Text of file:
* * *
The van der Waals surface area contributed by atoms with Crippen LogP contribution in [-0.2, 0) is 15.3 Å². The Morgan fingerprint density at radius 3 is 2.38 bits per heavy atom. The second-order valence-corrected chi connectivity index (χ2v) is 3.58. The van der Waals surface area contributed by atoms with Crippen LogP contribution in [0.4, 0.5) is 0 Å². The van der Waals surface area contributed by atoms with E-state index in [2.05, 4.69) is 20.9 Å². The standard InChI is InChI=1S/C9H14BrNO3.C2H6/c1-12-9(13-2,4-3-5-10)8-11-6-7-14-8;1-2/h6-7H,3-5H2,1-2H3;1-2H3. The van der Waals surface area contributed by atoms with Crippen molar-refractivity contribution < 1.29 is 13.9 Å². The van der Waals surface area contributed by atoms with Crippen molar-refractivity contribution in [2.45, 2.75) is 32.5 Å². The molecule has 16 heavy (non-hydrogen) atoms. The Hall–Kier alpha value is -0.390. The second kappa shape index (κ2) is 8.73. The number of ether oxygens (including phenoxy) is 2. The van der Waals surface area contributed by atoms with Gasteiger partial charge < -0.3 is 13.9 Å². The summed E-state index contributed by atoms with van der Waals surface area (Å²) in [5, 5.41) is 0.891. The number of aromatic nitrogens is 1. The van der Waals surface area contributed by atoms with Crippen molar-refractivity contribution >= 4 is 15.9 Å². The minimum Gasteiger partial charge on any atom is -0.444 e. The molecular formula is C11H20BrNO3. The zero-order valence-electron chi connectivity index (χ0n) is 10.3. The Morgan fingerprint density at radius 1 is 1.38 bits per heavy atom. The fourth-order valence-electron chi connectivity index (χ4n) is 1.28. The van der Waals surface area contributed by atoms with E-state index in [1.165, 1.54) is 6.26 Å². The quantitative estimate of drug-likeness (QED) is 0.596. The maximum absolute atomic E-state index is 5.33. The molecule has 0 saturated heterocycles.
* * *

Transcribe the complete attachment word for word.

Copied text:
The van der Waals surface area contributed by atoms with Crippen LogP contribution in [-0.2, 0) is 15.3 Å². The Morgan fingerprint density at radius 3 is 2.38 bits per heavy atom. The second-order valence-corrected chi connectivity index (χ2v) is 3.58. The van der Waals surface area contributed by atoms with Crippen LogP contribution in [0.4, 0.5) is 0 Å². The van der Waals surface area contributed by atoms with E-state index in [2.05, 4.69) is 20.9 Å². The standard InChI is InChI=1S/C9H14BrNO3.C2H6/c1-12-9(13-2,4-3-5-10)8-11-6-7-14-8;1-2/h6-7H,3-5H2,1-2H3;1-2H3. The van der Waals surface area contributed by atoms with Crippen molar-refractivity contribution < 1.29 is 13.9 Å². The van der Waals surface area contributed by atoms with Crippen molar-refractivity contribution in [2.45, 2.75) is 32.5 Å². The molecule has 16 heavy (non-hydrogen) atoms. The Hall–Kier alpha value is -0.390. The second kappa shape index (κ2) is 8.73. The number of ether oxygens (including phenoxy) is 2. The van der Waals surface area contributed by atoms with Gasteiger partial charge < -0.3 is 13.9 Å². The summed E-state index contributed by atoms with van der Waals surface area (Å²) in [5, 5.41) is 0.891. The number of aromatic nitrogens is 1. The van der Waals surface area contributed by atoms with Crippen molar-refractivity contribution >= 4 is 15.9 Å². The minimum Gasteiger partial charge on any atom is -0.444 e. The molecular formula is C11H20BrNO3. The zero-order valence-electron chi connectivity index (χ0n) is 10.3. The Morgan fingerprint density at radius 1 is 1.38 bits per heavy atom. The fourth-order valence-electron chi connectivity index (χ4n) is 1.28. The van der Waals surface area contributed by atoms with E-state index in [1.165, 1.54) is 6.26 Å². The quantitative estimate of drug-likeness (QED) is 0.596. The maximum absolute atomic E-state index is 5.33. The molecule has 0 saturated heterocycles.